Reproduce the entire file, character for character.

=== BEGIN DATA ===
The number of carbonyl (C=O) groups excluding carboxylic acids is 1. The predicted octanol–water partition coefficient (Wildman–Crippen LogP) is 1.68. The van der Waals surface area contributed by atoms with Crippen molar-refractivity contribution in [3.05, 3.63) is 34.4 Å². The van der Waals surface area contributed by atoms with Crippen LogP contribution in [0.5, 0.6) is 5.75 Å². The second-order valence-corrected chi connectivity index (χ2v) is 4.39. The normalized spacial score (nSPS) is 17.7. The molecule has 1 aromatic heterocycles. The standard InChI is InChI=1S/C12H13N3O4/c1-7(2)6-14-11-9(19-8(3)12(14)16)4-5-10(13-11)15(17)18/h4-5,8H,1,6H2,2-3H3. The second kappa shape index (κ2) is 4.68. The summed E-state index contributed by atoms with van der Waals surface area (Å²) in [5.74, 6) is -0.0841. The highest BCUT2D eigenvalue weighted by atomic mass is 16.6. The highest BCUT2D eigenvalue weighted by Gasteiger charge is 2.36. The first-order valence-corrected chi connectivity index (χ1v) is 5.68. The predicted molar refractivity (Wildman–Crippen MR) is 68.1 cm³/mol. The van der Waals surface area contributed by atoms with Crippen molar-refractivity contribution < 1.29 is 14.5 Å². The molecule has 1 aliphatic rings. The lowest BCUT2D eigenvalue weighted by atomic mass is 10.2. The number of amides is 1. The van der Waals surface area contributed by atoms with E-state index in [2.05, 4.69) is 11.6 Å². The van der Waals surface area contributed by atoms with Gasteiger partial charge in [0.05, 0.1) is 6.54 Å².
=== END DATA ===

The number of carbonyl (C=O) groups excluding carboxylic acids is 1. The predicted octanol–water partition coefficient (Wildman–Crippen LogP) is 1.68. The van der Waals surface area contributed by atoms with Crippen molar-refractivity contribution in [3.05, 3.63) is 34.4 Å². The van der Waals surface area contributed by atoms with Crippen LogP contribution in [0.5, 0.6) is 5.75 Å². The second-order valence-corrected chi connectivity index (χ2v) is 4.39. The normalized spacial score (nSPS) is 17.7. The molecule has 1 aromatic heterocycles. The standard InChI is InChI=1S/C12H13N3O4/c1-7(2)6-14-11-9(19-8(3)12(14)16)4-5-10(13-11)15(17)18/h4-5,8H,1,6H2,2-3H3. The second kappa shape index (κ2) is 4.68. The summed E-state index contributed by atoms with van der Waals surface area (Å²) in [5.74, 6) is -0.0841. The highest BCUT2D eigenvalue weighted by atomic mass is 16.6. The highest BCUT2D eigenvalue weighted by Gasteiger charge is 2.36. The first-order valence-corrected chi connectivity index (χ1v) is 5.68. The predicted molar refractivity (Wildman–Crippen MR) is 68.1 cm³/mol. The van der Waals surface area contributed by atoms with Crippen molar-refractivity contribution < 1.29 is 14.5 Å². The molecule has 1 aliphatic rings. The lowest BCUT2D eigenvalue weighted by atomic mass is 10.2. The number of amides is 1. The van der Waals surface area contributed by atoms with E-state index in [2.05, 4.69) is 11.6 Å². The van der Waals surface area contributed by atoms with Gasteiger partial charge in [0.05, 0.1) is 6.54 Å².